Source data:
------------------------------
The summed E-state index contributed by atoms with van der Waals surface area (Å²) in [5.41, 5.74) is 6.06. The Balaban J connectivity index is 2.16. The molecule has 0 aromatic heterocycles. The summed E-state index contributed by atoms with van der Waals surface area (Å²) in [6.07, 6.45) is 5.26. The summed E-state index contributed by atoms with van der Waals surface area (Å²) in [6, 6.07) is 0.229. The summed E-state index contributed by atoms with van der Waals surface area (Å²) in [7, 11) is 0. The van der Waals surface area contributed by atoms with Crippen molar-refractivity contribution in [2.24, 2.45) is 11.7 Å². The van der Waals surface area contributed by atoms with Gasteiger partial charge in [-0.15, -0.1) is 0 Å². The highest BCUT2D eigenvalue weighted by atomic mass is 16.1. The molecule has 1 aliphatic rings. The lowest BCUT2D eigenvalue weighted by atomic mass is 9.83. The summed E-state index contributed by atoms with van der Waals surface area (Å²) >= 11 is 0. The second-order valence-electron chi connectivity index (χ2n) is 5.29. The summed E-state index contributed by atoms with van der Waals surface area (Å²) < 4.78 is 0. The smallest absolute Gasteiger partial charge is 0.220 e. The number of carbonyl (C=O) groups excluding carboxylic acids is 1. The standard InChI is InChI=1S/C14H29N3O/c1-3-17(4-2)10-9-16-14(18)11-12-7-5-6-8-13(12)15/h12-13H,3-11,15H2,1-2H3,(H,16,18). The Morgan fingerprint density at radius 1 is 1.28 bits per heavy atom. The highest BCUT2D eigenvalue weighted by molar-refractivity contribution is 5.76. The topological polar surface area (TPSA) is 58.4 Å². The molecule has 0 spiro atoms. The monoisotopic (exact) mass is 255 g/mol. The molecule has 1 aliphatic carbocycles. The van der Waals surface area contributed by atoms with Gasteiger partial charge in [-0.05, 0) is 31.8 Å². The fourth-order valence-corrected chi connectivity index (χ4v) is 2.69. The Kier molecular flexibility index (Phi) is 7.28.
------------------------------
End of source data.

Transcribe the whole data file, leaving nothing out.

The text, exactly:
The summed E-state index contributed by atoms with van der Waals surface area (Å²) in [5.41, 5.74) is 6.06. The Balaban J connectivity index is 2.16. The molecule has 0 aromatic heterocycles. The summed E-state index contributed by atoms with van der Waals surface area (Å²) in [6.07, 6.45) is 5.26. The summed E-state index contributed by atoms with van der Waals surface area (Å²) in [6, 6.07) is 0.229. The summed E-state index contributed by atoms with van der Waals surface area (Å²) in [7, 11) is 0. The van der Waals surface area contributed by atoms with Crippen molar-refractivity contribution in [2.24, 2.45) is 11.7 Å². The van der Waals surface area contributed by atoms with Gasteiger partial charge in [-0.15, -0.1) is 0 Å². The highest BCUT2D eigenvalue weighted by atomic mass is 16.1. The molecule has 1 aliphatic rings. The lowest BCUT2D eigenvalue weighted by atomic mass is 9.83. The summed E-state index contributed by atoms with van der Waals surface area (Å²) >= 11 is 0. The second-order valence-electron chi connectivity index (χ2n) is 5.29. The summed E-state index contributed by atoms with van der Waals surface area (Å²) < 4.78 is 0. The smallest absolute Gasteiger partial charge is 0.220 e. The number of carbonyl (C=O) groups excluding carboxylic acids is 1. The standard InChI is InChI=1S/C14H29N3O/c1-3-17(4-2)10-9-16-14(18)11-12-7-5-6-8-13(12)15/h12-13H,3-11,15H2,1-2H3,(H,16,18). The Morgan fingerprint density at radius 1 is 1.28 bits per heavy atom. The highest BCUT2D eigenvalue weighted by molar-refractivity contribution is 5.76. The topological polar surface area (TPSA) is 58.4 Å². The molecule has 0 spiro atoms. The monoisotopic (exact) mass is 255 g/mol. The molecule has 1 aliphatic carbocycles. The van der Waals surface area contributed by atoms with Gasteiger partial charge in [-0.05, 0) is 31.8 Å². The fourth-order valence-corrected chi connectivity index (χ4v) is 2.69. The Kier molecular flexibility index (Phi) is 7.28.